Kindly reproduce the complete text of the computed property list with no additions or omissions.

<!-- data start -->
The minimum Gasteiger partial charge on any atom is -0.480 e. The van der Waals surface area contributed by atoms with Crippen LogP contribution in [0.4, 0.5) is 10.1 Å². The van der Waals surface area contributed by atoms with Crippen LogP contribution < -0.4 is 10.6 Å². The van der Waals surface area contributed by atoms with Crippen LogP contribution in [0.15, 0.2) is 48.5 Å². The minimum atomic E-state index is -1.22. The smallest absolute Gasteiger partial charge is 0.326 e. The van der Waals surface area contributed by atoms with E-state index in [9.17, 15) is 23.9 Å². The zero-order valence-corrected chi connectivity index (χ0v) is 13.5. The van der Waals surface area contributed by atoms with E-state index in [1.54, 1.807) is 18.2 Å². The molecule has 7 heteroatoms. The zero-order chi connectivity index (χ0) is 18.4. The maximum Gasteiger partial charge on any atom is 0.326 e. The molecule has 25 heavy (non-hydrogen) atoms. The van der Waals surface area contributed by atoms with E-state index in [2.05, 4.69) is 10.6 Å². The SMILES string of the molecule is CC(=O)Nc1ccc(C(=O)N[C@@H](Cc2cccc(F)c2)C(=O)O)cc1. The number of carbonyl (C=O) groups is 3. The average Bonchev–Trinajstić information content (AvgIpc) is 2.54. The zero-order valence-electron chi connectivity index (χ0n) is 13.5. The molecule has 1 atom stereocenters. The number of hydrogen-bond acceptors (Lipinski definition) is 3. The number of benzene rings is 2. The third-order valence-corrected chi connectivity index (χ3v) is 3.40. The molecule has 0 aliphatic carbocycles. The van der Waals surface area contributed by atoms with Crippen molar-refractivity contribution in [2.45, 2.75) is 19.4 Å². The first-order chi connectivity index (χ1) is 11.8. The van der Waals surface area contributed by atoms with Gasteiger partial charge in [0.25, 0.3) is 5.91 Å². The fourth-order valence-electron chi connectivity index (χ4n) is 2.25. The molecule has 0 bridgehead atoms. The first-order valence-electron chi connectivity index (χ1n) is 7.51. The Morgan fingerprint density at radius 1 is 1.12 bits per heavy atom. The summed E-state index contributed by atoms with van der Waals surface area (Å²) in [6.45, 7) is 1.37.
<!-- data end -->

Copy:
The minimum Gasteiger partial charge on any atom is -0.480 e. The van der Waals surface area contributed by atoms with Crippen LogP contribution in [0.4, 0.5) is 10.1 Å². The van der Waals surface area contributed by atoms with Crippen LogP contribution < -0.4 is 10.6 Å². The van der Waals surface area contributed by atoms with Crippen LogP contribution in [0.15, 0.2) is 48.5 Å². The minimum atomic E-state index is -1.22. The smallest absolute Gasteiger partial charge is 0.326 e. The van der Waals surface area contributed by atoms with E-state index in [9.17, 15) is 23.9 Å². The zero-order valence-corrected chi connectivity index (χ0v) is 13.5. The van der Waals surface area contributed by atoms with E-state index in [1.54, 1.807) is 18.2 Å². The molecule has 7 heteroatoms. The zero-order chi connectivity index (χ0) is 18.4. The maximum Gasteiger partial charge on any atom is 0.326 e. The molecule has 25 heavy (non-hydrogen) atoms. The van der Waals surface area contributed by atoms with E-state index in [2.05, 4.69) is 10.6 Å². The SMILES string of the molecule is CC(=O)Nc1ccc(C(=O)N[C@@H](Cc2cccc(F)c2)C(=O)O)cc1. The number of carbonyl (C=O) groups is 3. The average Bonchev–Trinajstić information content (AvgIpc) is 2.54. The zero-order valence-electron chi connectivity index (χ0n) is 13.5. The molecule has 1 atom stereocenters. The number of hydrogen-bond acceptors (Lipinski definition) is 3. The number of benzene rings is 2. The third-order valence-corrected chi connectivity index (χ3v) is 3.40. The molecule has 0 aliphatic carbocycles. The van der Waals surface area contributed by atoms with Crippen molar-refractivity contribution in [2.45, 2.75) is 19.4 Å². The first-order chi connectivity index (χ1) is 11.8. The van der Waals surface area contributed by atoms with Gasteiger partial charge in [0.25, 0.3) is 5.91 Å². The fourth-order valence-electron chi connectivity index (χ4n) is 2.25. The molecule has 0 bridgehead atoms. The first-order valence-electron chi connectivity index (χ1n) is 7.51. The Morgan fingerprint density at radius 1 is 1.12 bits per heavy atom. The summed E-state index contributed by atoms with van der Waals surface area (Å²) in [6.45, 7) is 1.37.